In a homecoming of sorts, he will visit a country where he spent several years as a boy with his late mother.

The visit will come after going to India and before heading to South Korea and Japan.

Friday's New York meeting will follow the inaugural summit that Obama held last year in Singapore with his counterparts from 10-member ASEAN.

Next month, in a further deepening of US ties with the region, Clinton will attend an East Asia Security summit in Hanoi.

Obama is expected to attend the forum from 2011 onwards.

ASEAN includes Brunei, Cambodia, Indonesia, Laos, Malaysia, Myanmar, the Philippines, Singapore, Thailand and Vietnam. The East Asia summit groups ASEAN, plus Australia, China, India, Japan, New Zealand and South Korea.

Wednesday, September 22, 2010

US-ASEAN meeting in New York

By Cheang Sokha (The Phnom Penh Post)

PRIME Minister Hun Sen left Cambodia yesterday to attend the 2nd ASEAN-US Leaders’ Meeting in New York, where regional security, economic cooperation and the upcoming elections in Myanmar are expected to top the agenda.

Sri Thamrong, a government adviser who is part of the Cambodian delegation to the US, said yesterday that US President Barack Obama and heads of state from ASEAN’s 10 member nations would use the meeting to discuss a wide range of issues.

“The leaders of ASEAN and the US will look into the issues of economic, climate change, natural disasters, power security, food security, counterterrorism and other regional issues,” he told reporters at Phnom Penh International Airport yesterday.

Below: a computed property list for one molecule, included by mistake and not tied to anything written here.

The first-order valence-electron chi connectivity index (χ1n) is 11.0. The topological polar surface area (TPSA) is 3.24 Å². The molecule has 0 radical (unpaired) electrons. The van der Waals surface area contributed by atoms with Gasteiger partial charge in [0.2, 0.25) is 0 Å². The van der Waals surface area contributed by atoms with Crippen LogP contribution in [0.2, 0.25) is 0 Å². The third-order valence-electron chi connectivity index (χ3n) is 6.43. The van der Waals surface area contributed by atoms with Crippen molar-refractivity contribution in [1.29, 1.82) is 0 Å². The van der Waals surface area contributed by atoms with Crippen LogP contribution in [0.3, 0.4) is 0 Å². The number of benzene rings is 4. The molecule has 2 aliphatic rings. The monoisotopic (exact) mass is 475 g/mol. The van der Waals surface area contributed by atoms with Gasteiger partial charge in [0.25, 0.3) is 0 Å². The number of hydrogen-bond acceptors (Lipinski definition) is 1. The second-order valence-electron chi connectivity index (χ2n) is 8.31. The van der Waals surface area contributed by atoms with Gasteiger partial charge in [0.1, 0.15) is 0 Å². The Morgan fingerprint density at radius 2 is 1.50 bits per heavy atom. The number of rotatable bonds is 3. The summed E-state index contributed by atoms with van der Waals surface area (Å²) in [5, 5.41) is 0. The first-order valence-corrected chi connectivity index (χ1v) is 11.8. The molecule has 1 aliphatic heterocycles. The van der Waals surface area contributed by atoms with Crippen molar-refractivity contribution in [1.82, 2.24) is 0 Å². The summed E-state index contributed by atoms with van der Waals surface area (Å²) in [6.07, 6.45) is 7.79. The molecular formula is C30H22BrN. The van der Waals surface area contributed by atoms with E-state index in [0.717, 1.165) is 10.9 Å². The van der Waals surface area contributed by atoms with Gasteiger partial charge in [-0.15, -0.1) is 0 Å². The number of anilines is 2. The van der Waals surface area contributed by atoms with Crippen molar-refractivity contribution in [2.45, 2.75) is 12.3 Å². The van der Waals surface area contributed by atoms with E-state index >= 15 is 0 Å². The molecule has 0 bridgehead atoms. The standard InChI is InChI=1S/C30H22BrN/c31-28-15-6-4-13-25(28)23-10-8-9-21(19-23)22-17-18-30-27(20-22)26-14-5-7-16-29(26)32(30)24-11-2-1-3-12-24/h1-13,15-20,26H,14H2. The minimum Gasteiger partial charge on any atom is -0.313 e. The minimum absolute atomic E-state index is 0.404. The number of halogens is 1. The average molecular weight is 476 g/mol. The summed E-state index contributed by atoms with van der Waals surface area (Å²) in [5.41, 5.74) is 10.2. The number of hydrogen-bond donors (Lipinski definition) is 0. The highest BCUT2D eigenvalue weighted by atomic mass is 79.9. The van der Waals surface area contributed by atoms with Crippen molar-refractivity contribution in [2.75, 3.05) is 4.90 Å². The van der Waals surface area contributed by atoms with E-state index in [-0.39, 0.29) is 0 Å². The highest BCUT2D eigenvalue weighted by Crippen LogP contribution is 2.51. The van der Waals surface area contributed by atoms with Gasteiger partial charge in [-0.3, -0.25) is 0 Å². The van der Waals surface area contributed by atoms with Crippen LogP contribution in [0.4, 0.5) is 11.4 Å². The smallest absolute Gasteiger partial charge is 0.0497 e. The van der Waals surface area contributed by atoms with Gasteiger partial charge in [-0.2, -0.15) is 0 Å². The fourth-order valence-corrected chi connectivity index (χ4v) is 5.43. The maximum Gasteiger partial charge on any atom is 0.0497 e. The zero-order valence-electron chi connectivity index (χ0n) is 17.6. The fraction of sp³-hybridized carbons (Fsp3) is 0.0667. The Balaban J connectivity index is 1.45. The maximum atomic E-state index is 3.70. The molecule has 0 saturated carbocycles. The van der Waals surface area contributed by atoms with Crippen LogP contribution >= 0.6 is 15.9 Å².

According to a draft copy of a joint statement set to be issued at meeting Friday, the US and ASEAN leaders plan to make pledges for “further enhance economic cooperation” with the aim of sustaining the recovery from the global economic downturn, and boosting job creation in each country. It noted that two-way trade between the US and the Southeast Asian bloc reached US$84 billion in the first six months of the year, up 28 percent over the same period last year.

The draft also addressed a series of regional flashpoints, including the situation in Myanmar, which is set to hold long-awaited but controversial elections on November 7. It stated that ASEAN welcomed the “continued US engagement” with the government of Myanmar, expressing hope that it will encourage the country’s military junta to “undertake political and economic reforms”.

“We… underscored the importance of a free, fair, inclusive and transparent general election on 7 November 2010 to the long term stability and prosperity of Myanmar,” it stated. Myanmar’s elections have drawn strong criticism from critics of the junta, who claim they are a merely a fig leaf for continued military rule.

The draft weighed in on the situation on the Korean Peninsula, making a joint call for the North Korean government to honour previous agreements to “abandon all nuclear weapons and existing nuclear programmes”. It also called for the “peaceful settlement of disputes in the region, including [the] South China Sea”, where island territories are claimed variously by China, Vietnam and other Southeast Asian nations.

On the issue of nuclear non-proliferation, the ASEAN-US draft statement reaffirmed the countries’ commitment to the Southeast Asia Nuclear Weapon Free Zone, first established in 1995. The treaty, the draft stated, “contributes towards global nuclear disarmament and nuclear non-proliferation”.